The group originates from Romania and Bulgaria — both members of the EU — and are therefore entitled by law to live in any member state of the EU, including France.  But President Sarkozy contends that they are responsible for much of the country’s crime.  France24 reports that he has called “the camps in which some of them live, sources of trafficking, exploitation of children and prostitution.”   His Interior Minister Brice Hortefeux recently claimed that “over the past 18 months crime committed by Roma people has increased by 259 percent in Paris alone.”

It was reported that over 1,000 Roma had been deported in the month of June this year, alone.  European Commission President Jose Manuel Barroso responded, at the time, with a veiled threat directed to the French President:

“Everyone in Europe must respect the law, and the governments must respect human rights, including those of minorities,” Barroso said in a speech to the European Parliament.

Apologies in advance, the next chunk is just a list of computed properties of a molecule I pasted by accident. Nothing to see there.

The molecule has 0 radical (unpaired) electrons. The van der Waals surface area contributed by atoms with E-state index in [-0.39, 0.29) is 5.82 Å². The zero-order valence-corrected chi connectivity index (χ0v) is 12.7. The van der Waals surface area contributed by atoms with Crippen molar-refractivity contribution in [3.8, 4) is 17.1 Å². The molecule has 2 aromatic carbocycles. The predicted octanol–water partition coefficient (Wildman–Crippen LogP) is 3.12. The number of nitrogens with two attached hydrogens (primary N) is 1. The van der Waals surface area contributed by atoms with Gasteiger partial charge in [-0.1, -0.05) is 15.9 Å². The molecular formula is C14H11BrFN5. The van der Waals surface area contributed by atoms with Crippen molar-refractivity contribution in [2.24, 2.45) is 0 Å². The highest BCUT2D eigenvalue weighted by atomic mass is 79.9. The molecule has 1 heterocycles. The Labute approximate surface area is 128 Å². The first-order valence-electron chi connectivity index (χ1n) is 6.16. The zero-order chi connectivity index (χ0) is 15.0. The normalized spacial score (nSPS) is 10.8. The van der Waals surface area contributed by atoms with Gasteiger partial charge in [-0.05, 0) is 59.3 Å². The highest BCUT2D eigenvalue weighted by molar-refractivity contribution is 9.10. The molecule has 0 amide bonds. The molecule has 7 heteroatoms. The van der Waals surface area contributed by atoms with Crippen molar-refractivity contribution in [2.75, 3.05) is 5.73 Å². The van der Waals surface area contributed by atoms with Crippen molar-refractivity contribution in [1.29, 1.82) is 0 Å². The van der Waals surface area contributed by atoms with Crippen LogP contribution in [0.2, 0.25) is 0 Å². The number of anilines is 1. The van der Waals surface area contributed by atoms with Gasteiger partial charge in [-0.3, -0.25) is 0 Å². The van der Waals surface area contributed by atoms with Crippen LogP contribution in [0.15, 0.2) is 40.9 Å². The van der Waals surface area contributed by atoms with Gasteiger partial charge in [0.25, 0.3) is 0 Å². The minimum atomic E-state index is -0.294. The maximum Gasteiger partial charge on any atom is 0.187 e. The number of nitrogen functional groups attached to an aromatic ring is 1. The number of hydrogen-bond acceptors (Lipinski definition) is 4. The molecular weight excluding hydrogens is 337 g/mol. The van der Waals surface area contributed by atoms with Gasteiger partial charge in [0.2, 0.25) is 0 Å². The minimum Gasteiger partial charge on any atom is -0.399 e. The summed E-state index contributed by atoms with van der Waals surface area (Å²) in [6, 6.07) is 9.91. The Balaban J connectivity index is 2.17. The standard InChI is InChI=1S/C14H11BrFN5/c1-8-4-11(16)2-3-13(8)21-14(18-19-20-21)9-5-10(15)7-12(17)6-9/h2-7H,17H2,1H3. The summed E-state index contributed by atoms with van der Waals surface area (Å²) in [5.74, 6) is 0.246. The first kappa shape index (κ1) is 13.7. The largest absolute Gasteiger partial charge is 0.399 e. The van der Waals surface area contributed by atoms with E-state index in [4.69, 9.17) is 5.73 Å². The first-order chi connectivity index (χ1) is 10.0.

“Racism and xenophobia have no place in Europe. On such sensitive issues, when a problem arises, we must all act with responsibility,” he said.

But the call had little effect on the French government, which continued unabated with thousands of more Roma expulsions.  In August, President Sarkozy announced “a raft of new draconian security measures, including plans to dismantle 300 unauthorised campsites within three months.”  Opinon polls in August “showed that 79 percent of [French] voters approved of measures to dismantle the camps, and similar majorities backing other aspects of his law and order policy.”

Yesterday, Canadian TV disclosed that in the most “recent weeks, French authorities have dismantled more than 100 illegal camps and deported more than 1,000 Gypsies.”  In response, the EU finally decided to escalate its efforts in forcing France into complying with EU laws: